May 12, 2021
May 12, 2021

The top 10 moments in Copa America history

What is the best moment in Copa America history?

Iconic Copa America matches

Big shocks, great goals, dramatic penalty shoot-outs, and more

The top 10 moments in Copa America history

The 47th edition of the Copa America is getting ever closer as we look forward to South America’s leading international competition. While Argentina are currently favourites to lift the trophy this year, ahead of the tournament we’re revisiting the most iconic and stand-out moments that the Copa America has conjured up.

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Argentina enjoy a Maradona masterclass

There aren’t many accolades Diego Maradona didn’t collect in his storied career, but one that did allude the Argentine was the Copa America.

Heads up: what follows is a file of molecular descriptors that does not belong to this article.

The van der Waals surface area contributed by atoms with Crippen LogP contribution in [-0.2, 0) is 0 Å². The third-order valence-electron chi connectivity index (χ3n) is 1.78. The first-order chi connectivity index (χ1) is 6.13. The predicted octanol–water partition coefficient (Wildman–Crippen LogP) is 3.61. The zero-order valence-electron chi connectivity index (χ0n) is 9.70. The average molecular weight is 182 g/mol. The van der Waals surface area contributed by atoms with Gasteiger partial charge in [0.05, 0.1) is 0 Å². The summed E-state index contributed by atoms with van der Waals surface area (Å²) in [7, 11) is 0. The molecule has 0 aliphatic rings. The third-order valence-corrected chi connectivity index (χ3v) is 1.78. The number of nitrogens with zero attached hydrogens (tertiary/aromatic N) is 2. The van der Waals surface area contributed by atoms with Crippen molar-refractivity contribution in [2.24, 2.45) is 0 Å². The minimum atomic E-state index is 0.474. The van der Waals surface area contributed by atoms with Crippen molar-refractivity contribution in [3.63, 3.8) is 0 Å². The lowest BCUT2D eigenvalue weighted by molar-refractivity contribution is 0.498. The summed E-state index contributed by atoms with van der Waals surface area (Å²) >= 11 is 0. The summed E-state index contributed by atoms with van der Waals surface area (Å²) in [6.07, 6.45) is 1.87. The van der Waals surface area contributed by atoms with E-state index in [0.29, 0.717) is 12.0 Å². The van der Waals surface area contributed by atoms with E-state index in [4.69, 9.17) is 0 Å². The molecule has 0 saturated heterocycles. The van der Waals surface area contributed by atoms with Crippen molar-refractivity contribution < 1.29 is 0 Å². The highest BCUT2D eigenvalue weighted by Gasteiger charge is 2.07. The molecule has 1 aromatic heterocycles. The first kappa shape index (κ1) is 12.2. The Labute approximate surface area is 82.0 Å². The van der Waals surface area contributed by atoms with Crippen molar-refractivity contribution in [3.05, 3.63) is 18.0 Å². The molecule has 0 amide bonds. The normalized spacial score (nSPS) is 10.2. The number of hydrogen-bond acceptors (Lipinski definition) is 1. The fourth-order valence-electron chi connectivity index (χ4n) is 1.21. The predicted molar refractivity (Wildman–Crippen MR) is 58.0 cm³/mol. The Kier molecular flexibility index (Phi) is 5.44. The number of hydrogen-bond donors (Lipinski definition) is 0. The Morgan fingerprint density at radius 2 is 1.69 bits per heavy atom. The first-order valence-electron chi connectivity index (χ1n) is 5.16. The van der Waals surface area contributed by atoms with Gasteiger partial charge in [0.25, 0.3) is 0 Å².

Nonetheless, with the tournament being held in his home nation in 1989, he put on a masterful show of skill, trickery, and genius as he single-handedly conducted the Argentinian attack. Ultimately, it wasn’t to be for Maradona or Argentina in the tournament itself as Uruguay celebrated their 13th title, but thanks to his style and impudence, it was Maradona who was the star of the show.

Martin Palermo’s penalty nightmare

Colombia beat Argentina 3-0 in the 1999 group stage, but the scoreline only tells part of the story of one of the most eventful fixtures that the Copa America has ever seen. In a match featuring an astounding five penalties, Ivan Cordoba opened the scoring from the spot on the 10th minute, although Hamilton Ricard’s later effort was saved by goalkeeper German Burgos.